CD Review of Keepin’ It Cool by Nick Colionne

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Keepin’ It Cool
starstarstarhalf starno star Label: Narada
Released: 2006
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Ha! You didn’t see this one coming, did you? Nope. You were all sitting back and talking smack like, “Josh will never review a smooth jazz record. No way. And if he does review a smooth jazz record, he’ll kill it.” I break the rules, kids, ‘cause rules are meant to be broken. And I need the money… Just kidding. I live on love and soup.

So yeah, it’s a smooth jazz record. I can throw around the George Benson lingo and tell you that Nick’s phrasing is vaguely reminiscent of Wes Montgomery and all that crap, but who cares. I find reviews of jazz records to be as pompous as the folks that write them, so I’m not going to travel down that road.

A very wise sage once told me something that will ring true for the rest of my days, and it’s a bit of knowledge that I will hopefully pass on to my grandchildren. And those words of wisdom are: You can’t screw to Arlo Guthrie. When you stop and think about it, it’s true. You can’t. So it’s my guess that, with a similar philosophy in mind, Nick Colionne set out to make a record you could screw to. Or, at the very least, get to second base. I think he achieved his goal.

Believe it or not, I went to school with people that probably went on to make records just like this one. I actually use to live in the South End of Boston and because I was in music school, I had to go home and practice for, like, eight hours a day. I was fine with putting in that kind of time on the instrument because I was young and didn’t know any better. I lived very close to the Prudential building, and that’s where all of the local radio stations put their antennas, because it was the highest point in the city. Anyway, the signal was so strong that it would come through my guitar amp when I tried to practice, and the strongest signal that came through my amp was the signal from the smooth jazz station. I’d be there trying to bust out my freshly gleaned metal riffs, and smooth jazz would be pumping through my guitar amp. It was only after I wrapped my entire living room in tin foil that I was able to rock out without busting out some instrumental karaoke to the local smooth jazz station.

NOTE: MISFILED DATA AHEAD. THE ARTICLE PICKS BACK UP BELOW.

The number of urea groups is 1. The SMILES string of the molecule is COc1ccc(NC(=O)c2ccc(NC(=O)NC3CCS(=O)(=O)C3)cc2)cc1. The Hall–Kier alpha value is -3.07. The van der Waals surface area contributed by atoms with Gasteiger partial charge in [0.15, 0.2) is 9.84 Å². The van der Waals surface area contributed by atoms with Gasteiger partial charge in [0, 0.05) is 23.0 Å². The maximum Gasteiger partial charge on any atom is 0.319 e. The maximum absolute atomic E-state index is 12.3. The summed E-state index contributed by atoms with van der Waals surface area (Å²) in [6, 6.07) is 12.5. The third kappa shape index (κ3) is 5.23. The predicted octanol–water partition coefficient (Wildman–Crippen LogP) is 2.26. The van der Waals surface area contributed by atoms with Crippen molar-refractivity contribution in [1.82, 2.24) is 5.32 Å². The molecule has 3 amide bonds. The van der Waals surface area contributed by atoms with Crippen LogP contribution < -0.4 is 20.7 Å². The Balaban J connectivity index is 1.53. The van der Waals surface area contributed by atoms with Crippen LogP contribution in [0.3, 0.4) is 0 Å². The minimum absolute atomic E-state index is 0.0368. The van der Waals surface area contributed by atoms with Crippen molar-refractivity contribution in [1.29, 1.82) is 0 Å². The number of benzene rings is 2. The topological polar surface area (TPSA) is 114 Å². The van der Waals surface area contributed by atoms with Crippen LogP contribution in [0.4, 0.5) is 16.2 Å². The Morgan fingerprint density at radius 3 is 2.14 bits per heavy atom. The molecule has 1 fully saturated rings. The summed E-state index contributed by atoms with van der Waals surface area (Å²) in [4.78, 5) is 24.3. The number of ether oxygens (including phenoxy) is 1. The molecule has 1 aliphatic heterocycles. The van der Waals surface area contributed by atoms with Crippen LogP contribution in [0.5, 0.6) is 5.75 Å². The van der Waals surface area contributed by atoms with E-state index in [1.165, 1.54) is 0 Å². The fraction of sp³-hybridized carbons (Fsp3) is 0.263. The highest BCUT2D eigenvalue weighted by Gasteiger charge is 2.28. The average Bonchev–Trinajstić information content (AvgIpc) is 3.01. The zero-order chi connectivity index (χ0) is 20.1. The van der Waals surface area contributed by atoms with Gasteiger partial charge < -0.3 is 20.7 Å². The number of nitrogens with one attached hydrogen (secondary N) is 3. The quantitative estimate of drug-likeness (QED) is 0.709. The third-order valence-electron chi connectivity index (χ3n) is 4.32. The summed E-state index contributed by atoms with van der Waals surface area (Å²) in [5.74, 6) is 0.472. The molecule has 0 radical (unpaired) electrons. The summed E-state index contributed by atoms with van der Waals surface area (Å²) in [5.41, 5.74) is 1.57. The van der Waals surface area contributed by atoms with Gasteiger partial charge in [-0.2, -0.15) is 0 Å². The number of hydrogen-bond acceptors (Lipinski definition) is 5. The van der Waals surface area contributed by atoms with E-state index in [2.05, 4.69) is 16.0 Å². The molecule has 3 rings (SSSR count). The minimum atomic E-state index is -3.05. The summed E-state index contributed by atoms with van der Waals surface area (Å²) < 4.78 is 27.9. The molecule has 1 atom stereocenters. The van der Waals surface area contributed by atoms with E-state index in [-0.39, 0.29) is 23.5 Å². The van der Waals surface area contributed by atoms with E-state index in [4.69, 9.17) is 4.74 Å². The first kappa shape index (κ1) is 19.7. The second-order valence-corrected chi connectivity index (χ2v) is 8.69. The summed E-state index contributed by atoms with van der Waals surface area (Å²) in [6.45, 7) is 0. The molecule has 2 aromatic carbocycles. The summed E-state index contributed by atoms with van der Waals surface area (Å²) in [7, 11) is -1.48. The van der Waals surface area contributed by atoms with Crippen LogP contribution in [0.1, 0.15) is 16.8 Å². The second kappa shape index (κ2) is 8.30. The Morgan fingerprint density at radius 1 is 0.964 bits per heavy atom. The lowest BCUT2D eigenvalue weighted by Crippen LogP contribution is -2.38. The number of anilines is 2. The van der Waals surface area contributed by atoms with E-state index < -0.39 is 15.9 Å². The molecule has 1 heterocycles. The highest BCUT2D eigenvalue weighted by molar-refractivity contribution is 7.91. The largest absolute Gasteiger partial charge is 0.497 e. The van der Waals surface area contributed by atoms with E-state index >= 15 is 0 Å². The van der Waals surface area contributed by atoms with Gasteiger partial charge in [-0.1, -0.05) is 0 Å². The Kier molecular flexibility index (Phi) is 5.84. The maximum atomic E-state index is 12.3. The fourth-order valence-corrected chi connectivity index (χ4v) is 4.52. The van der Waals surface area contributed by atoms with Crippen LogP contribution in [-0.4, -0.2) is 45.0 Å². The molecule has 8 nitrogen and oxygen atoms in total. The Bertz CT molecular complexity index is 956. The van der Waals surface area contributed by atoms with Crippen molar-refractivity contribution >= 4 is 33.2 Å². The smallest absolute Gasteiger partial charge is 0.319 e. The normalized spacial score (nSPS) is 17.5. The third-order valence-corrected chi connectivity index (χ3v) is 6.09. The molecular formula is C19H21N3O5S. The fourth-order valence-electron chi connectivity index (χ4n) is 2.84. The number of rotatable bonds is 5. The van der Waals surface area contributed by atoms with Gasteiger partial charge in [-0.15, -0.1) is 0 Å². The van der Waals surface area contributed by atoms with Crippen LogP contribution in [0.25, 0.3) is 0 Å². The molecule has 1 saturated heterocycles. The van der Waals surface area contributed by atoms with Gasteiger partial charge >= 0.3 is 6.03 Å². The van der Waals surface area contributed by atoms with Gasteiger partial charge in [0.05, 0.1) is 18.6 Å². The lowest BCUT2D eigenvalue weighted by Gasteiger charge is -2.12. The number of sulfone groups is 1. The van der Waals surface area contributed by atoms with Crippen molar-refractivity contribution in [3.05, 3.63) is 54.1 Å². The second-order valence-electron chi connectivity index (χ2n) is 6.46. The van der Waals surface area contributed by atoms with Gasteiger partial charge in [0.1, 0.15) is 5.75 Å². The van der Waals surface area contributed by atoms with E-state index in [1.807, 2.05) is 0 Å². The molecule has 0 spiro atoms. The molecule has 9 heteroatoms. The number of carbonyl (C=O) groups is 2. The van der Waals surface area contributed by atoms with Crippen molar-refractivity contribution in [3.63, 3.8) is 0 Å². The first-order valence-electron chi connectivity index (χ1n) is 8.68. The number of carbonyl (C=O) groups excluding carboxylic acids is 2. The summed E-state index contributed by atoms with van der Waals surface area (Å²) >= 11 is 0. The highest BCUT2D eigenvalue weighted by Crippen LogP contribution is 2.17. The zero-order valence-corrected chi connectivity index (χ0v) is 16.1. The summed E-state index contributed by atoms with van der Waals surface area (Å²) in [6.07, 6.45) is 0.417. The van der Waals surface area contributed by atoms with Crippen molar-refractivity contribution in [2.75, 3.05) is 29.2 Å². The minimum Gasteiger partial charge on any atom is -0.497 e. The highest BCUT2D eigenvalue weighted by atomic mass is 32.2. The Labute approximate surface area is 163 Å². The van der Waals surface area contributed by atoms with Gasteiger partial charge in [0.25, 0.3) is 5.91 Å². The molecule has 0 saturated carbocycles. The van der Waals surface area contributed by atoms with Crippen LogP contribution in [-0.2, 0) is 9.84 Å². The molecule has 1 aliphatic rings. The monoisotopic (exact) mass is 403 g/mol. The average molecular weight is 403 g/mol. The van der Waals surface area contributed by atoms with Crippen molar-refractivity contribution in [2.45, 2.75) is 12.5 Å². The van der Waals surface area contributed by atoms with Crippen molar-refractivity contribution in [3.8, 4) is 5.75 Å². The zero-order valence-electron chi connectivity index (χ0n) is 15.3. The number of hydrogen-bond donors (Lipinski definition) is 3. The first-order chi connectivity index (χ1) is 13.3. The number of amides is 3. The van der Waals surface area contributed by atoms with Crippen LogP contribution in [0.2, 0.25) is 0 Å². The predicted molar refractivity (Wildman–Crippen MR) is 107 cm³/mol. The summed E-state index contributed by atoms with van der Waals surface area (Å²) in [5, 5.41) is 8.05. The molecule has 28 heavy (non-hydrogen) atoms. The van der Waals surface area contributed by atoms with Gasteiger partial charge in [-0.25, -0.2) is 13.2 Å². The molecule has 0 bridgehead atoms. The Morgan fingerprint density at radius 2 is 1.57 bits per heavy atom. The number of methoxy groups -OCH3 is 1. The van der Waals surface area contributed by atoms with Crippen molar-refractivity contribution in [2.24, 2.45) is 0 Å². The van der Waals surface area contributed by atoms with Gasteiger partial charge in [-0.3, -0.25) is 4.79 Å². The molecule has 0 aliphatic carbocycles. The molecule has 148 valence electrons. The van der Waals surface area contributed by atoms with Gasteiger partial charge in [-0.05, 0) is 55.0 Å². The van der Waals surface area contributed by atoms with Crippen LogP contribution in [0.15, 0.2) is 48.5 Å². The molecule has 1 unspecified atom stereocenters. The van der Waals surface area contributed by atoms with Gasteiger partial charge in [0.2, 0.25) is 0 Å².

I’m not sure what the preceding story had to do with anything. Maybe it’s a metaphor. You know, like, even though I wrapped my living room in tin foil, I can’t escape my affinity for smooth jazz, as it has been ingrained in my soul. I don’t know. I just write reviews.

~Josh Preston